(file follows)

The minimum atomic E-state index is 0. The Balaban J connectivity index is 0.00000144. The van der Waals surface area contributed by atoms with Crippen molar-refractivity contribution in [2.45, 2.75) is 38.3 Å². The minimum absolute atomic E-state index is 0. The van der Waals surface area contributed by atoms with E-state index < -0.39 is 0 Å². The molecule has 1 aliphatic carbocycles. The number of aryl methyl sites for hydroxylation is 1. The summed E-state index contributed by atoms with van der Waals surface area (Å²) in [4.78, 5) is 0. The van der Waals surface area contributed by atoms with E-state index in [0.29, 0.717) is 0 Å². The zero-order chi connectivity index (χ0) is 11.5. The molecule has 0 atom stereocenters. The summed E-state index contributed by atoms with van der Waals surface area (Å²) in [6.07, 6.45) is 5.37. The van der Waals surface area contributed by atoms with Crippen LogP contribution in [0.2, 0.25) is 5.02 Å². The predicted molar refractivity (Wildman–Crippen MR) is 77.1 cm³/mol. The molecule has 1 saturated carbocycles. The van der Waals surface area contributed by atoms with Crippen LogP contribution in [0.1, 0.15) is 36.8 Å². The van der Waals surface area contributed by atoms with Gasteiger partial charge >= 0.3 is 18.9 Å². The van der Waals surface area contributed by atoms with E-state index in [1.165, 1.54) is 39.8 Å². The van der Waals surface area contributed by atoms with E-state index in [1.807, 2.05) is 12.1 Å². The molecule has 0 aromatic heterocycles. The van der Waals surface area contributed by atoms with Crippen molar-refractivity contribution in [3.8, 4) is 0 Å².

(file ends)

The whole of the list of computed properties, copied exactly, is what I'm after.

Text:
The minimum atomic E-state index is 0. The Balaban J connectivity index is 0.00000144. The van der Waals surface area contributed by atoms with Crippen molar-refractivity contribution in [2.45, 2.75) is 38.3 Å². The minimum absolute atomic E-state index is 0. The van der Waals surface area contributed by atoms with E-state index < -0.39 is 0 Å². The molecule has 1 aliphatic carbocycles. The number of aryl methyl sites for hydroxylation is 1. The summed E-state index contributed by atoms with van der Waals surface area (Å²) in [4.78, 5) is 0. The van der Waals surface area contributed by atoms with E-state index in [0.29, 0.717) is 0 Å². The zero-order chi connectivity index (χ0) is 11.5. The molecule has 0 atom stereocenters. The summed E-state index contributed by atoms with van der Waals surface area (Å²) in [6.07, 6.45) is 5.37. The van der Waals surface area contributed by atoms with Crippen LogP contribution in [0.2, 0.25) is 5.02 Å². The predicted molar refractivity (Wildman–Crippen MR) is 77.1 cm³/mol. The molecule has 1 saturated carbocycles. The van der Waals surface area contributed by atoms with Crippen LogP contribution in [0.1, 0.15) is 36.8 Å². The van der Waals surface area contributed by atoms with Gasteiger partial charge >= 0.3 is 18.9 Å². The van der Waals surface area contributed by atoms with E-state index in [1.165, 1.54) is 39.8 Å². The van der Waals surface area contributed by atoms with E-state index in [1.807, 2.05) is 12.1 Å². The molecule has 0 aromatic heterocycles. The van der Waals surface area contributed by atoms with Crippen molar-refractivity contribution in [3.8, 4) is 0 Å².